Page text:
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outraged@ (Recasts with Pierluisi sworn in and Senate leader comment)
SAN JUAN, Aug 2 (Reuters) - Disgraced Puerto Rico Governor Ricardo Rosselló swore in the lawyer he hand-picked as his successor on Friday as he resigned after weeks of protests, while the U.S. territory's Senate leader blasted the succession choice as "unethical and illegal."
The governor's office said in a statement that lawyer Pedro Pierluisi, who advised the unpopular federal panel overseeing the island's bankruptcy, was sworn in as governor after Rosselló stepped down.
Hundreds of people, many waving the Puerto Rican flag, chanted and rang bells outside the governor's mansion in the historic center of San Juan, as they awaited the governor's resignation. Protesters had filled the same street for 12 nights demanding his exit.
Although Puerto Rico's House of Representatives earlier on Friday voted to approve Pierluisi as secretary of state, an appointment which would make him next in line as governor, the island's Senate has yet to vote.
And until an appointment was confirmed by both chambers, Senate President Thomas Rivera Schatz and other senators had said the next in line for governor, under law, was Justice Secretary Wanda Vázquez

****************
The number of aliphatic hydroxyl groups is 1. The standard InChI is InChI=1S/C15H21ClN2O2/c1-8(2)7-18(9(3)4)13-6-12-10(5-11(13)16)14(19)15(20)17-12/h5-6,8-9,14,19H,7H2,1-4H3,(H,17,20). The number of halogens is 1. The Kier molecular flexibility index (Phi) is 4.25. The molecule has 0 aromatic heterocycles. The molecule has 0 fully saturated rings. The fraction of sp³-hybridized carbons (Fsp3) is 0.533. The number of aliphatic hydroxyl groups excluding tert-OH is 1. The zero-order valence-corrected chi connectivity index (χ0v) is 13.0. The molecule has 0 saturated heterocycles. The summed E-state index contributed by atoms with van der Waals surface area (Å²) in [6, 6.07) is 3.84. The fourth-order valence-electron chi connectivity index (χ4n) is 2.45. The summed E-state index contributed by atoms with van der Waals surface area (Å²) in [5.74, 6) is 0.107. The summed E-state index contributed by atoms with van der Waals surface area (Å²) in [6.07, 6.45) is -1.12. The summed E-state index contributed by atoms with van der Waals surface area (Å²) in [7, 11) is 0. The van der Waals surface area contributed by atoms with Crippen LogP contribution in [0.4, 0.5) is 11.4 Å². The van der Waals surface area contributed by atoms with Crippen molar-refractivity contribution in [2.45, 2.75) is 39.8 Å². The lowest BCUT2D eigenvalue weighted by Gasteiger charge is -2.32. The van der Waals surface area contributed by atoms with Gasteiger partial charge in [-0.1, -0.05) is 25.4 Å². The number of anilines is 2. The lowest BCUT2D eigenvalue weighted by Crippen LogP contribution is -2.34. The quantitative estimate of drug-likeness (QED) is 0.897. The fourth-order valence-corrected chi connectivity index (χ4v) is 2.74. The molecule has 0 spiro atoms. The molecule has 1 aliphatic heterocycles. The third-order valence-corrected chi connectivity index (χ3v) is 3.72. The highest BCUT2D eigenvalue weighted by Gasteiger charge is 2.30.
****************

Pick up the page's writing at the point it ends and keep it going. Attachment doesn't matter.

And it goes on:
"He did not respect the wishes of the people. In fact, he mocked them using new accomplices," Schatz said in a tweet after Rosselló announced that he planned to swear in Pierluisi. "The disrespect, the lying the unethical and illegal behavior went viral."
Puerto Rican constitutional expert Julio Fontanet said the territory's law clearly stated the justice secretary should be next in line for governor under current circumstances.
"This is a grossly irresponsible act," Fontanet said in a television interview. "This constitutes a completely unnecessary constitutional crisis, the fruit of the irresponsibility and immaturity of Ricardo Rosselló."
Anger has been building for years in Puerto Rico over a series of crises including the island's bankruptcy filing, ineffective recovery efforts after a 2017 hurricane killed more than 3,000 people and corruption scandals linked to governors.
The House voted 26 in favor of Pierluisi's nomination and 21 against, with one abstention. Schatz had delayed a Senate vote until next Wednesday.
Protesters and ruling party leaders including Schatz have rejected Pierluisi as the islands next governor, saying his work as an attorney for the fiscal control board created conflicts of interest.
José Julián Alvarez, constitutional law professor at the University of Puerto Rico Law School, said Pierluisi's nomination as secretary of state must be confirmed by both Puerto Rico's House and Senate before he could become governor.
Federal officials and investors are keenly watching the island's uncertain political transition. Puerto Rico has $42.5 billion in federal disaster funding allocated to it, and its bankruptcy is the biggest ever in the U.S. municipal bond market. (Reporting by Luis Valentin Ortiz in San Juan additional reporting by Karen Pierog in Chicago writing by Andrew Hay; editing by Scott Malone and Leslie Adler)